Discussion
Posted by chrissycc
09/06/21 03:44 PM

Hi, my 8 yr old son had his first stage surgery 6 weeks ago. His next op is early next year. I also found the whole thing completely overwhelming. The worst part being the wait for surgery. My son has bounced back incredibly well though even though it is major surgery. Please feel free to ask any questions. I can also highly recommend the 'Parents of children with Cholesteatoma' Facebook page for support from others who have been through / going through something similar. X

Discussion
Posted by smherc
10/06/21 11:20 AM

Hello, my son is 2 years into his cholesteatoma journey. He was first diagnosed with glue ear at age 4,  when school were concerned about his delayed speech development. He was never offered grommets as it was only affecting his left ear. We were told he would eventually grow out of it, but that didn't happen. 3 years ago a foul smelling discharge started and we were referred back to ENT. After 6 months of treating the infection, he had a CT scan and was finally diagnosed with a cholesteatoma, aged 9.  3 months later he had an examination under anaesthetic, and the cholesteatoma was removed 4 months after that. He ended up having a 5 hour surgery and an unplanned canal wall down as it was much larger than he could see on both the CT and the previous surgery. He lost 2 hearing bones and there was erosion into the skull in 2 places. He stayed in overnight and the first couple of days were quite hard, but he quickly bounced back. The worse part was not being able to run around when he went back to school.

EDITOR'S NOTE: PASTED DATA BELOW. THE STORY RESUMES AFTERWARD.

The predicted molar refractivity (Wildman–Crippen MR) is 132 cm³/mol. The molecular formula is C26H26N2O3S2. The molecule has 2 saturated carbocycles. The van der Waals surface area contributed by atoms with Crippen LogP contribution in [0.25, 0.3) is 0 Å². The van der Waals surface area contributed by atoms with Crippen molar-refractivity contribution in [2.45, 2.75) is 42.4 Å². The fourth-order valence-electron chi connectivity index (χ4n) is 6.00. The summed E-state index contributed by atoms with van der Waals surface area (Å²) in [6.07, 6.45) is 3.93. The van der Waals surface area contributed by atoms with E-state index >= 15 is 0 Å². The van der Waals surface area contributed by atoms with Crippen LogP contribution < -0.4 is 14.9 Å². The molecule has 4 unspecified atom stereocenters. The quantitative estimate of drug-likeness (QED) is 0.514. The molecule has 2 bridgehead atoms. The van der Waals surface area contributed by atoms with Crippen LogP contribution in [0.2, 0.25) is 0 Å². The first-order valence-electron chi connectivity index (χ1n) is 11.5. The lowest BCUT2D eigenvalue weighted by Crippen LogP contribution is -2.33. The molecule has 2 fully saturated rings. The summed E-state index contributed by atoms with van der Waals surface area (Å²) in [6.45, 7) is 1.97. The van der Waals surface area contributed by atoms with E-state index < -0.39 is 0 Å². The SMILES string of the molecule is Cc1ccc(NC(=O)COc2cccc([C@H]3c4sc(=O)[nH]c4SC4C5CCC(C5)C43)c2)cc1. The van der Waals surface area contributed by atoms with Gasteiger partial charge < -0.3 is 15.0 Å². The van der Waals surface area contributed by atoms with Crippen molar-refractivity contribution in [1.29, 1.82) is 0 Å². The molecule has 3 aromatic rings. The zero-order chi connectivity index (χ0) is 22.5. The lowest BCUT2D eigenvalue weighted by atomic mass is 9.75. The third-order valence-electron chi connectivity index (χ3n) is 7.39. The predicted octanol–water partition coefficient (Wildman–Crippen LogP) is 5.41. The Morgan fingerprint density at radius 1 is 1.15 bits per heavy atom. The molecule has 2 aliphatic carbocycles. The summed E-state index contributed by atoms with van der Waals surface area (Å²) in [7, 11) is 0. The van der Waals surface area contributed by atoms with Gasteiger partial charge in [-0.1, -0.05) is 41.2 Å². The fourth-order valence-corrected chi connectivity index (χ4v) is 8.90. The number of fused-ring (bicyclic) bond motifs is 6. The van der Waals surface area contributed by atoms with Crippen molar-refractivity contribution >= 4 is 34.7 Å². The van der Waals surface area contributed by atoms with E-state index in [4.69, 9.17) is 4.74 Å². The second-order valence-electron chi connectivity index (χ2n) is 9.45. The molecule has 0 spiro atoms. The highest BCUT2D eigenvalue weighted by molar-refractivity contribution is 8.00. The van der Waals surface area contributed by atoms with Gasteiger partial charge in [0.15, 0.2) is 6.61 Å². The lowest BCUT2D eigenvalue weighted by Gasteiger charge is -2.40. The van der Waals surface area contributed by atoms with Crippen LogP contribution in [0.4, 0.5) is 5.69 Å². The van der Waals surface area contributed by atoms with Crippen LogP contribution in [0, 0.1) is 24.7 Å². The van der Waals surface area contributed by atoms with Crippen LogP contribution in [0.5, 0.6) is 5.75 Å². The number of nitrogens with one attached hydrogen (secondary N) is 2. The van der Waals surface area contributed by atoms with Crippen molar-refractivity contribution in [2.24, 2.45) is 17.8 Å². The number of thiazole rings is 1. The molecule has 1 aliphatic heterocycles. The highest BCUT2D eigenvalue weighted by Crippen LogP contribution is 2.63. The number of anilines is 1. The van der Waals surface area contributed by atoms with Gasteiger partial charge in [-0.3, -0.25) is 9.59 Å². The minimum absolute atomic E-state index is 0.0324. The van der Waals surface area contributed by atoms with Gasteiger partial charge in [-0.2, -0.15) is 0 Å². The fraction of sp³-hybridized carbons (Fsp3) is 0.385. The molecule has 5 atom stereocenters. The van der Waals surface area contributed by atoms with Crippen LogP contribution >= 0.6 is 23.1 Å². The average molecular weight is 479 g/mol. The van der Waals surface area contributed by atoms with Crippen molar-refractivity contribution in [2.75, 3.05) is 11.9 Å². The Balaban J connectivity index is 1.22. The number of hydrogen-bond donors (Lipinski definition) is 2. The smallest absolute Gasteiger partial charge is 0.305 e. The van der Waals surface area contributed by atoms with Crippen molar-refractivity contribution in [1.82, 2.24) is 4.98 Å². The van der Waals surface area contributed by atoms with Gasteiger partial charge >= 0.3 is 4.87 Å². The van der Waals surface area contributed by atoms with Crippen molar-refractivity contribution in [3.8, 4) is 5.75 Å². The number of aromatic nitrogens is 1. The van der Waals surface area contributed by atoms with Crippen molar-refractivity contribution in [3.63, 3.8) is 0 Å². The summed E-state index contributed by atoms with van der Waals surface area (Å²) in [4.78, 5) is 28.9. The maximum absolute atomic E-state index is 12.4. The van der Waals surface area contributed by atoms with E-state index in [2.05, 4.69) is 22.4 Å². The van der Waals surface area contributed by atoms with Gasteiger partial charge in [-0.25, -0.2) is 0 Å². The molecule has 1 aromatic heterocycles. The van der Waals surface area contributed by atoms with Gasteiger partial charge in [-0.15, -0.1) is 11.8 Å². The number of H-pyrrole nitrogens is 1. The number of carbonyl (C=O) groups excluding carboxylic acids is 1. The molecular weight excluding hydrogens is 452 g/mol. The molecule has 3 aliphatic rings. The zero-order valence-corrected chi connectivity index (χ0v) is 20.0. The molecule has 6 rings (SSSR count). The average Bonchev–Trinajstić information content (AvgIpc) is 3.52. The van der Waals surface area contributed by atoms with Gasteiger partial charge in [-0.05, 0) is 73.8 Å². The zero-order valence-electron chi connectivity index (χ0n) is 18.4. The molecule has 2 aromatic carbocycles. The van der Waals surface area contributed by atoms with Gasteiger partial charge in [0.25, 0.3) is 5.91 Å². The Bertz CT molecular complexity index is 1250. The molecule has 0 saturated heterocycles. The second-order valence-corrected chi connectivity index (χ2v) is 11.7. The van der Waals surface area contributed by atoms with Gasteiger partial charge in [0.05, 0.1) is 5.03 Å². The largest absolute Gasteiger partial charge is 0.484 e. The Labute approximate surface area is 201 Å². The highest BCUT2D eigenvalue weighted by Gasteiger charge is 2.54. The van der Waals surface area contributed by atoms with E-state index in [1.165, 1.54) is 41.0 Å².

We were told he would have to be checked for life, but due to Covid, we haven't seen his surgeon since his packing was removed 19 months ago. His hearing test showed that after surgery his hearing loss went from mild to moderate. Apart from knowing he will have to have his ear microsuctioned every few months (my son finds no this extremely distressing, especially as he was left for over a year without it being done), we are still in the dark over what happens next in terms of checking for reoccurrence or if they will try to reconstruct the hearing bones. 

This is very much an invisible disease as my son has never suffered any pain from it, neither does he get infections. The only thing he is really affected by is he hasn't been able to swim for 3 years, but we're hoping they give him the go ahead at his next appointment.
The Facebook page for parents that Chrissycc recommended is fantastic for suppprt and advice.

Discussion
Posted by emkaydeebee
10/06/21 11:52 AM